Downtown L.A. stadium developer lays out parking, transit plans
Los Angeles lawmakers Monday got their first peek at a transportation plan for the proposed 72,000-seat football stadium in downtown Los Angeles.
In a presentation to a City Council committee, a transportation consultant for the project’s developer, Anschutz Entertainment Group, laid out preliminary proposals on how to ease traffic congestion and improve public transit near the stadium. He described a parking strategy that would direct game-day drivers to parking zones based on the direction they’re traveling from and explained plans for an AEG-funded expansion of a light rail station on Pico Boulevard.
He did not discuss broad measures to encourage football fans to use public transportation to get to the stadium, even though a bill passed by state legislators earlier this month requires AEG to reduce car traffic.
As a part of the bill, which limits the time line for legal challenges to the project, AEG must build a carbon-neutral stadium with more public transit users than any other stadium in the country. William Delvac, an attorney for AEG, said that in order to meet the carbon-neutral requirement, the firm may purchase carbon offset credits from eco-friendly projects nearby that do work to mitigate global warming.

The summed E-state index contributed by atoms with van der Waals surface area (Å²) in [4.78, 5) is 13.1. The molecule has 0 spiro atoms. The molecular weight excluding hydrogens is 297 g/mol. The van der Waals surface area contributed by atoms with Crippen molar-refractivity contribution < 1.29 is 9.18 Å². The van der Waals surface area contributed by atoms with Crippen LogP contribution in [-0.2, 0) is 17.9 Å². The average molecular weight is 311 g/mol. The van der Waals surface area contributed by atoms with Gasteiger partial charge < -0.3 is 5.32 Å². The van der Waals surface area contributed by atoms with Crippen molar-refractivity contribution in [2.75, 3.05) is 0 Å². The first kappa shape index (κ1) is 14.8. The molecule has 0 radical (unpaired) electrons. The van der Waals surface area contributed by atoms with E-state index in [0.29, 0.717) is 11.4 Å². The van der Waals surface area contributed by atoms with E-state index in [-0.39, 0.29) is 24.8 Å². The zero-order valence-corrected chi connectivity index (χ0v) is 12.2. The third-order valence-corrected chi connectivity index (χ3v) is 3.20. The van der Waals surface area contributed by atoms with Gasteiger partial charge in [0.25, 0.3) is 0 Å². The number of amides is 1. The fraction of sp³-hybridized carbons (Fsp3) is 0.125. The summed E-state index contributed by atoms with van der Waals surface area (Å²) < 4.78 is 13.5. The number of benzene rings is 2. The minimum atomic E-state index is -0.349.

Michael Bates, the transportation consultant, said his staff is working with the Department of Transportation to study traffic patterns at 180 intersections and 45 freeway ramps in the vicinity of the stadium.
They’re also looking at parking.
Bates estimates 81.5% of fans would drive to weekend games, meaning that about 19,500 parking spots would be required on a game day.
He expects there to be plenty of parking and said that in 2016, when AEG hopes to open the stadium, there should be some 38,350 parking spaces available downtown.
But City Councilman Ed Reyes asked why Bates’ parking maps did not include parking west of the 110 Freeway in Pico-Union, even though the area is steps from the stadium and is already used as a place to park by visitors to AEG’s Staples Center.
Reyes, who represents Pico-Union, said it appeared that consultants were “not focusing on the impact on this side of the freeway.” He asked Bates and Delvac to make sure that residents there are heard on issues such as traffic because their lives stand to be disrupted.
“Their eyes and ears are just as important,” Reyes said.
-- Kate Linthicum at Los Angeles City Hall
Photo: Preliminary rendering of the planned Farmers Field in downtown Los Angeles. Credit: AEG